Tuesday 23rd October at 8pm
La Saison des hommes     France / Tunisia 1999  |  122 mins  |  12
In present-day Tunis, Carpet-weaver Aicha returns to the house of her husband’s family on the island of Djerba in search of a cure for her autistic son Aziz. When she arrives, memories of the earlier days of her marriage overtake her, and of how her society’s traditional values have shaped their lives. Moufida Tlatli, whose first film, The Silences of the Palace, was received with such widespread acclaim, once again turns her gaze on the values of a society that favour men over women and presents us with a beautifully filmed, touching and involving tale that is also a plea for understanding and, hopefully, positive change.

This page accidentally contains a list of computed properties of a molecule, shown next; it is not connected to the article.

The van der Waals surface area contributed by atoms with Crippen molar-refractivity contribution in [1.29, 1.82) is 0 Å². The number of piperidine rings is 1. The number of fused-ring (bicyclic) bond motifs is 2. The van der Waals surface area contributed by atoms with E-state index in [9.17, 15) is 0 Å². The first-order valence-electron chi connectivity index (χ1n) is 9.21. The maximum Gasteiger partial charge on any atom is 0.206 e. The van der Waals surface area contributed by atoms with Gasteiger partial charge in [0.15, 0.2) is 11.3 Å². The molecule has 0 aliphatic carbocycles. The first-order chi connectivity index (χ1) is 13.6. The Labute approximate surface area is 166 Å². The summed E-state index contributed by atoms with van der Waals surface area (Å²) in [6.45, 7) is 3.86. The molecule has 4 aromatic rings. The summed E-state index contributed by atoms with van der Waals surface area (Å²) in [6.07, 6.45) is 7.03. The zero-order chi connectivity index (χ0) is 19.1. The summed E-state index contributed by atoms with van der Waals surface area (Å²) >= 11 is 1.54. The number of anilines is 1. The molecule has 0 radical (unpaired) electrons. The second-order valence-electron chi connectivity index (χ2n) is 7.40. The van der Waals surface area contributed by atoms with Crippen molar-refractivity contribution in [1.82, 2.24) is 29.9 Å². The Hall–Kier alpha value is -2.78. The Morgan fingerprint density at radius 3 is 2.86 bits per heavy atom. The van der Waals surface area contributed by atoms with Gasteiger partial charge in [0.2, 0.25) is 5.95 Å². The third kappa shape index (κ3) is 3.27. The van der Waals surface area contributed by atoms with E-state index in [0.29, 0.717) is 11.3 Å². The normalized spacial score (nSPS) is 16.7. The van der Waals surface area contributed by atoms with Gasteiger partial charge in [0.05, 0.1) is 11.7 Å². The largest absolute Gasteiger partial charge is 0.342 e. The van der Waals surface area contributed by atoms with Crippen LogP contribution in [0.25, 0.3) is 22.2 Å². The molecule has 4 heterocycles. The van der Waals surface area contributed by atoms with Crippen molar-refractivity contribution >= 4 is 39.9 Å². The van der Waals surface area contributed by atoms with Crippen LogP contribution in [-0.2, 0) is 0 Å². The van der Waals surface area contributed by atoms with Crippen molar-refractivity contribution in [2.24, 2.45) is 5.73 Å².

Tuesday 30th October at 8pm
Brother     Japan / UK / USA / France 2000  |  113 mins  |  18
When the death of his boss forces him to flee to America, Yakuza Yamamoto seeks out his adopted brother Ken, who is now with a small-time drugs gang in Los Angeles. Yamamoto takes over the outfit and shapes them into a formidable force, but their success and notoriety soon arouse the interest of the Mafia. Having proved he could make a touching, violence-free film with Kikujiro, Japanese maestro Takeshi Kitano returns to familiar territory with his first US-based film, bringing Japanese Yakuza sensibilities to bear on the American gangster drama in a work that bristles with violence but still boasts Takeshi’s trademark minimalist style and humour, as well as his sheer skill as a filmic storyteller and deadpan cool as a performer.

Saturday 3rd November at 8pm
Ginger Snaps     Canada 2000  |  104 mins  |  18